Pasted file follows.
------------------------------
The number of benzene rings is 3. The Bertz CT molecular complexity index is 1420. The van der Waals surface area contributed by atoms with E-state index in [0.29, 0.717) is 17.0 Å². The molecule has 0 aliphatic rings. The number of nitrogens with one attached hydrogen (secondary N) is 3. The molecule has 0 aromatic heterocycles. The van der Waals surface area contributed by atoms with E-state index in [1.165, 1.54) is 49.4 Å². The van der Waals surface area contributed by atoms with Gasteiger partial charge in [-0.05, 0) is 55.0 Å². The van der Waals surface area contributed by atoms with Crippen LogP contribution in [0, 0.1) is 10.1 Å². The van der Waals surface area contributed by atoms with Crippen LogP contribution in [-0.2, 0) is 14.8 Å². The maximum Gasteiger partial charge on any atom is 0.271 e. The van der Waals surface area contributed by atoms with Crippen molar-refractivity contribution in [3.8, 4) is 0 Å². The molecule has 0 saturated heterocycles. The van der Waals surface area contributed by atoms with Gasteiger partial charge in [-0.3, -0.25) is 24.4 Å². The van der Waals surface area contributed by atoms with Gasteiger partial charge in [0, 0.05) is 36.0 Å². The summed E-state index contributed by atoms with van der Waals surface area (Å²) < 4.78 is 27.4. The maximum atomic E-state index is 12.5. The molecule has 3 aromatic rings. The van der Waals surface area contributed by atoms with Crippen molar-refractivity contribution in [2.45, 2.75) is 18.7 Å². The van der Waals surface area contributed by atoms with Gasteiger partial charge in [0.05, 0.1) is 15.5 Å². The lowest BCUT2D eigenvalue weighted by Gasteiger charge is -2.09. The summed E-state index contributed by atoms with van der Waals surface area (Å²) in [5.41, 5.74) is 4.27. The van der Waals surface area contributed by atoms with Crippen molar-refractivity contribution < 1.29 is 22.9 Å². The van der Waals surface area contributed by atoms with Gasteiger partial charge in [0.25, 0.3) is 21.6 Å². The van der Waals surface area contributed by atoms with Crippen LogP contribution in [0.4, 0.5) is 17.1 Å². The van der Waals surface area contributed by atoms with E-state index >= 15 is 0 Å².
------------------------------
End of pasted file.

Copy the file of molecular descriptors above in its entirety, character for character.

The number of benzene rings is 3. The Bertz CT molecular complexity index is 1420. The van der Waals surface area contributed by atoms with E-state index in [0.29, 0.717) is 17.0 Å². The molecule has 0 aliphatic rings. The number of nitrogens with one attached hydrogen (secondary N) is 3. The molecule has 0 aromatic heterocycles. The van der Waals surface area contributed by atoms with E-state index in [1.165, 1.54) is 49.4 Å². The van der Waals surface area contributed by atoms with Gasteiger partial charge in [-0.05, 0) is 55.0 Å². The van der Waals surface area contributed by atoms with Crippen LogP contribution in [0, 0.1) is 10.1 Å². The van der Waals surface area contributed by atoms with Crippen LogP contribution in [-0.2, 0) is 14.8 Å². The maximum Gasteiger partial charge on any atom is 0.271 e. The van der Waals surface area contributed by atoms with Crippen molar-refractivity contribution in [3.8, 4) is 0 Å². The molecule has 0 saturated heterocycles. The van der Waals surface area contributed by atoms with Gasteiger partial charge in [-0.3, -0.25) is 24.4 Å². The van der Waals surface area contributed by atoms with Gasteiger partial charge in [0, 0.05) is 36.0 Å². The summed E-state index contributed by atoms with van der Waals surface area (Å²) < 4.78 is 27.4. The maximum atomic E-state index is 12.5. The molecule has 3 aromatic rings. The van der Waals surface area contributed by atoms with Crippen molar-refractivity contribution in [2.45, 2.75) is 18.7 Å². The van der Waals surface area contributed by atoms with Gasteiger partial charge in [0.05, 0.1) is 15.5 Å². The lowest BCUT2D eigenvalue weighted by Gasteiger charge is -2.09. The summed E-state index contributed by atoms with van der Waals surface area (Å²) in [5.41, 5.74) is 4.27. The van der Waals surface area contributed by atoms with Crippen molar-refractivity contribution < 1.29 is 22.9 Å². The van der Waals surface area contributed by atoms with Gasteiger partial charge in [0.25, 0.3) is 21.6 Å². The van der Waals surface area contributed by atoms with Crippen LogP contribution in [0.4, 0.5) is 17.1 Å². The van der Waals surface area contributed by atoms with E-state index >= 15 is 0 Å².